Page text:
Featured

Counter-terrorism control orders come to Switzerland: is assigned residence for ‘potential terrorists’ compatible with art. 5 ECHR?

The legislative responses to terrorist violence in Europe over the past several years have shown a new trend of circumventing proper judicial review and protections of criminal law by relying on ‘administrative measures’. Broadly, such measures can be defined as restrictions of a non-criminal nature, ordered by the executive in the name of terrorism prevention, and subject to limited judicial review. European governments now have the powers to prohibit individuals from leaving and returning to their country of residence, deprive them of citizenship on new grounds, issue ‘control orders’ – restrictions on individuals’ freedom of movement, e.g. night curfews, assigned residence, obligation to report – all enforced outside the normal criminal process. Counter-terrorism powers in Switzerland have been ramped up as well in light of the threat posed by ‘terrorism with its new jihadist face’ in Europe (and despite the absence of terrorist attacks on Swiss soil). In 2015 the government adopted a strategy, which was followed by a steady increase in the number of…

Read more

Recent Comments

Read the full article Read the full article Read the full article Read the full article

We Can’t Breathe: UN OHCHR Experts Issue Joint Statement and Call for Reparations

No one on this planet could have failed to see the 8 minutes and 46 seconds in which George Floyd was killed. The United States signed the International Covenant on the Elimination of All Forms of Racial Discrimination in 1966, ratifying the same in 1994.  Article 2 of ICERD contains fundamental obligations assumed by parties to…

Read more

The USA and the World Health Organization: What has President Trump actually decided and what are its consequences?

On Friday 29 May 2020, during a press statement denouncing China’s alleged “total control” of WHO, President Trump declared that “because they [WHO] have failed to make the requested and greatly needed reforms, we will be today terminating our relationship with the World Health Organization and redirecting those funds to other worldwide and deserving, urgent global public health…

Read more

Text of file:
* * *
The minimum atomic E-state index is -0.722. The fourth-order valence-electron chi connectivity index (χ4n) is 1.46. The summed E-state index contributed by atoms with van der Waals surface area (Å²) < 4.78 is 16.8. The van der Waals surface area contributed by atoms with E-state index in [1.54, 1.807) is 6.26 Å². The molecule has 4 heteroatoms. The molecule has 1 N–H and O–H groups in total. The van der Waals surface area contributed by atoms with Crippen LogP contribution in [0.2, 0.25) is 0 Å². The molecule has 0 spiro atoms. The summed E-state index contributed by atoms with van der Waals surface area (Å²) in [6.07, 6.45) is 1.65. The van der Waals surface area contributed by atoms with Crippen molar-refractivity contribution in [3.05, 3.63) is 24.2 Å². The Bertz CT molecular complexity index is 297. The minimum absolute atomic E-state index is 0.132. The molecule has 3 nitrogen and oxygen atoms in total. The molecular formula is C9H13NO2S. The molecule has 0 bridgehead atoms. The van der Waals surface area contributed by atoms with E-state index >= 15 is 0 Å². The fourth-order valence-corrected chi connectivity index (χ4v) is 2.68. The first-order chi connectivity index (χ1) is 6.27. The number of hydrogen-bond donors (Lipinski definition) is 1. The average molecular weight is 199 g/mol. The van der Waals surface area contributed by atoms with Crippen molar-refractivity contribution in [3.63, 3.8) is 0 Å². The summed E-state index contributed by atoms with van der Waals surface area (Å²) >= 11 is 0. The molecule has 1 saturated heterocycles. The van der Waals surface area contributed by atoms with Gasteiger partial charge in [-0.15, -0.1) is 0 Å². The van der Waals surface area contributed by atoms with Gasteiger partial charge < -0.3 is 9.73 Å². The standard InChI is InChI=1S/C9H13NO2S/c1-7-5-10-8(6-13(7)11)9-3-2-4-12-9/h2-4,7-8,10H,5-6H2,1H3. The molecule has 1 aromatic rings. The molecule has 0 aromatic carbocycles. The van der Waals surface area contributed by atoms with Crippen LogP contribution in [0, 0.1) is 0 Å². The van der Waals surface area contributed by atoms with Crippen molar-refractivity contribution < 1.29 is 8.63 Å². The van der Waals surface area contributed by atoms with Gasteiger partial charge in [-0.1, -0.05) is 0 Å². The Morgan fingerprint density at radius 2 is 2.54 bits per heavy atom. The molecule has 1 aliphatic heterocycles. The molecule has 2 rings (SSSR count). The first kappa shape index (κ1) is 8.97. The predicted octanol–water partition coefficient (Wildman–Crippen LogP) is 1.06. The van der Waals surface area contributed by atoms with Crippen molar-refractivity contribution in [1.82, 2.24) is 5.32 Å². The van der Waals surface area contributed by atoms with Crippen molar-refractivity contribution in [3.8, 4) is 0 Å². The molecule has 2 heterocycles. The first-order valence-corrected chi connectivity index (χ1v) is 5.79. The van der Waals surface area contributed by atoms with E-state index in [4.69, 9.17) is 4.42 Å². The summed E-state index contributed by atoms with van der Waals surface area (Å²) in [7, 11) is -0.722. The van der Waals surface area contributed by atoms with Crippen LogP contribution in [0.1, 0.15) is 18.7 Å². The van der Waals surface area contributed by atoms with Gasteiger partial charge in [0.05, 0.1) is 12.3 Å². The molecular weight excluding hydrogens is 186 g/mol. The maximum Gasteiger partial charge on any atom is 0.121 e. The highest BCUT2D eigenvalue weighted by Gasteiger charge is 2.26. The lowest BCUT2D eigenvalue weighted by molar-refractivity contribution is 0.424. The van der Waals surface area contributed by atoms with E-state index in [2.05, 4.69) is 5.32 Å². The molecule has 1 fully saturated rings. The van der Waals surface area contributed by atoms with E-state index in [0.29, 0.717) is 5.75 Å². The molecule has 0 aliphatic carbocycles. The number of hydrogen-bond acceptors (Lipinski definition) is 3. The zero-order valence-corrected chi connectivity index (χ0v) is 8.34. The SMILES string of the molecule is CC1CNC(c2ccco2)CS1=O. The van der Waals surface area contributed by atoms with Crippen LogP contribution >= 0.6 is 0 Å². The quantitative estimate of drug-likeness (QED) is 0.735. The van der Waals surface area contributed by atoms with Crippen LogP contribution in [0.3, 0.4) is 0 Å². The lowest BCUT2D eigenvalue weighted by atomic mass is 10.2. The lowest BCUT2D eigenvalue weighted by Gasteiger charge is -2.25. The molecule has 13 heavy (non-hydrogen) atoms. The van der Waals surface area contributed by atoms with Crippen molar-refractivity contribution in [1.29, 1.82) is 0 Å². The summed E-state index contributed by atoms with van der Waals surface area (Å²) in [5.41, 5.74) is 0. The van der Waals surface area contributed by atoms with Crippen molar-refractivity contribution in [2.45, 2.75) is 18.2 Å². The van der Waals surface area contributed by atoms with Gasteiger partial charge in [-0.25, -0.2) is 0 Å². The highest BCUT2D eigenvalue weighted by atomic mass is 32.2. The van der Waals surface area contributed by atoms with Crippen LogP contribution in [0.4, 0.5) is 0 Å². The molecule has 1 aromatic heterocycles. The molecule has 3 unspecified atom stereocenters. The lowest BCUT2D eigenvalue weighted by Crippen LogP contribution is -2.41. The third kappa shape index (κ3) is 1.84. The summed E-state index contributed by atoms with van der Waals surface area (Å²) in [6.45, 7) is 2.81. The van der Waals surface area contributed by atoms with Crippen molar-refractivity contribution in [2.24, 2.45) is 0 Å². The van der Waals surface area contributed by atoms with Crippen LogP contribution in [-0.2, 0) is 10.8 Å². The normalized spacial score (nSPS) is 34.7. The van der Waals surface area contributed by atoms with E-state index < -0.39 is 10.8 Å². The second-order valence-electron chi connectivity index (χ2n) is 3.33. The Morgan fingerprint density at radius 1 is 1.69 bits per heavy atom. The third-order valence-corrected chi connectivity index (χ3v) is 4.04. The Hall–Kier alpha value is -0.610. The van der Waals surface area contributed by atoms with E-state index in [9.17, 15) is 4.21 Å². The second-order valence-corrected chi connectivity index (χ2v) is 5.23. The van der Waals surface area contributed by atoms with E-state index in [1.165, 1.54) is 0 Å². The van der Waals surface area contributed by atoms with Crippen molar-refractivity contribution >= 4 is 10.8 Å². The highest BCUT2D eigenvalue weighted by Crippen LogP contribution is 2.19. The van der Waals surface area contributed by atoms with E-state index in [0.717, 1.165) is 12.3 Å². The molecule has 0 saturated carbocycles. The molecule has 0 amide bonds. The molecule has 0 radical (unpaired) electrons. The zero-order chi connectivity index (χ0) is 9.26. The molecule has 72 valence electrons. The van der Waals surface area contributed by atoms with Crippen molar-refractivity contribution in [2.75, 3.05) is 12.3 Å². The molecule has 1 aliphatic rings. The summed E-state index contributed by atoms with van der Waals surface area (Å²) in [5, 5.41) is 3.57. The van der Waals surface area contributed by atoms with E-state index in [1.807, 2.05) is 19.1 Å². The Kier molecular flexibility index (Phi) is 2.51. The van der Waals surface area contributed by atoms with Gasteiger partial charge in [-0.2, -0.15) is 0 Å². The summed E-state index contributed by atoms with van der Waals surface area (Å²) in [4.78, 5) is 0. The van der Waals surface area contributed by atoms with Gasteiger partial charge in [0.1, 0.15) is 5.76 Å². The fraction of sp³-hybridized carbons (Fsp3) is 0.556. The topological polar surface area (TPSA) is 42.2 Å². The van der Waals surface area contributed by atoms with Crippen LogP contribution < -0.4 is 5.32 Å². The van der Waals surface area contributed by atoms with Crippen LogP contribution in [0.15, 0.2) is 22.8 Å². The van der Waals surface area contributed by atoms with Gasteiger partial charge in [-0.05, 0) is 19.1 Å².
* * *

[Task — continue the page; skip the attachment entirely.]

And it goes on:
A State is a State is a State? Some Thoughts on the Prosecutor’s Response to Amici Briefs on Territorial Jurisdiction – Part II

In Part Two of this blog, I turn to the second of the Prosecutor’s arguments in favour of the Court’s territorial jurisdiction with regard to the “Situation in Palestine”. This is that Palestine is a State irrespective of its status as a party to the Statute. However, the Prosecutor seeks to nuance her position by arguing that Palestine…

Read more

UK to Derogate from the ECHR in Armed Conflict

At the Conservative party conference this week, the UK Prime Minister and her defence secretary announced that the UK will derogate from the European Convention on Human Rights in times of armed conflict. I have written before that such derogations – if appropriately used – can…

Read more

Equivalence and Translation: Further thoughts on IO Immunities in Jam v. IFC

At the end of February, the Supreme Court of the United States issued a landmark judgment on the immunity of international organizations in Jam v. International Finance Corporation, 58 U.S. (2019). The case concerned the meaning of the 1945 International Organizations Immunities Act (IOIA), which affords international…

Read more

Foreign Jurists in the Colombian Special Jurisdiction for Peace: A New Concept of Amicus Curiae?

One year after the conclusion, on 24 November 2016, of the Final Peace Agreement between the Colombian government and the FARC-EP (Fuerzas Armadas Revolucionarias de Colombia – Ejército del Pueblo/ Revolutionary Armed Forces of Colombia – People’s Army), the implementation of that Agreement now enters a decisive…

Read more

The Naked Rambler

A few days ago the Guardian published a remarkable story on Stephen Gough, a former royal marine, who has since 2006 been incarcerated in various UK prisons, mainly in Scotland. He is generally kept segregated from the prison population, for the past two years in effect being…

Read more

ICC Prosecutor Seeks Permission to Investigate Kenyan Crimes Against Humanity

Lionel Nichols is a research student in the Faculty of Law, University of Oxford. He is an executive member of the Oxford Transitional Justice Research Group and has prevously interned at the International Criminal Tribunal for the Former Yugoslavia and the Special Court for Sierra Leone.

Read more

The United Nations’ Efforts to Restore a Reputation Tarnished by Cholera

Overwhelming evidence demonstrates that UN peacekeepers are the source of a 2010 cholera outbreak that has infected nearly 800,000 people and killed more than 9,000 people. After refusing to apologize or provide redress to the individual victims for six years, the United Nations appears to be…

Read more

Explore

Dapo Akande

Editor

Marko Milanovic

Editor

Diane Desierto

Editor

Devika Hovell

Editor

Kate Mitchell

Associate Editor

Mary Guest

Associate Editor

Gail Lythgoe

Associate Editor

Freya Baetens

Contributing Editor

Michael Fakhri

Contributing Editor

Douglas Guilfoyle

Contributing Editor

Monica Hakimi

Contributing Editor

Lorna McGregor

Contributing Editor

Anthea Roberts

Contributing Editor